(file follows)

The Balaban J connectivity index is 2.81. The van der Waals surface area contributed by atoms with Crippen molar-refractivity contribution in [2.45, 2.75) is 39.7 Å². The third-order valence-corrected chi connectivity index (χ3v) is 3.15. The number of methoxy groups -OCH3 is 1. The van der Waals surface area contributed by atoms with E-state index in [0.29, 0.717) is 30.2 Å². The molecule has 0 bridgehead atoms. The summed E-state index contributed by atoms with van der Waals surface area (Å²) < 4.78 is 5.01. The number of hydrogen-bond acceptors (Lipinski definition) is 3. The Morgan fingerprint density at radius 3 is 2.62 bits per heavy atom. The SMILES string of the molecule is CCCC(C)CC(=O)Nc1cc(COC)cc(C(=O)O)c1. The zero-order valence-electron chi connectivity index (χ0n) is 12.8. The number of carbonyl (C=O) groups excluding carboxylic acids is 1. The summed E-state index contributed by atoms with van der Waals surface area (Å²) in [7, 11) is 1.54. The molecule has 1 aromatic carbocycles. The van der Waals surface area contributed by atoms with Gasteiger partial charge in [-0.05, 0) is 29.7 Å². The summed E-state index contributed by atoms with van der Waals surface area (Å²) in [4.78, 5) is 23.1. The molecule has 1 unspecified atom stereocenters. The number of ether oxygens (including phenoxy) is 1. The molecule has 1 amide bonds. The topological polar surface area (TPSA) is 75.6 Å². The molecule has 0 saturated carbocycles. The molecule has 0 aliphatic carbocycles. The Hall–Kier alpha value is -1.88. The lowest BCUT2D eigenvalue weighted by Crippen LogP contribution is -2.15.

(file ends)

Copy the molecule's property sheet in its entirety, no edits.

The Balaban J connectivity index is 2.81. The van der Waals surface area contributed by atoms with Crippen molar-refractivity contribution in [2.45, 2.75) is 39.7 Å². The third-order valence-corrected chi connectivity index (χ3v) is 3.15. The number of methoxy groups -OCH3 is 1. The van der Waals surface area contributed by atoms with E-state index in [0.29, 0.717) is 30.2 Å². The molecule has 0 bridgehead atoms. The summed E-state index contributed by atoms with van der Waals surface area (Å²) < 4.78 is 5.01. The number of hydrogen-bond acceptors (Lipinski definition) is 3. The Morgan fingerprint density at radius 3 is 2.62 bits per heavy atom. The SMILES string of the molecule is CCCC(C)CC(=O)Nc1cc(COC)cc(C(=O)O)c1. The zero-order valence-electron chi connectivity index (χ0n) is 12.8. The number of carbonyl (C=O) groups excluding carboxylic acids is 1. The summed E-state index contributed by atoms with van der Waals surface area (Å²) in [7, 11) is 1.54. The molecule has 1 aromatic carbocycles. The van der Waals surface area contributed by atoms with Gasteiger partial charge in [-0.05, 0) is 29.7 Å². The summed E-state index contributed by atoms with van der Waals surface area (Å²) in [4.78, 5) is 23.1. The molecule has 1 unspecified atom stereocenters. The number of ether oxygens (including phenoxy) is 1. The molecule has 1 amide bonds. The topological polar surface area (TPSA) is 75.6 Å². The molecule has 0 saturated carbocycles. The molecule has 0 aliphatic carbocycles. The Hall–Kier alpha value is -1.88. The lowest BCUT2D eigenvalue weighted by Crippen LogP contribution is -2.15.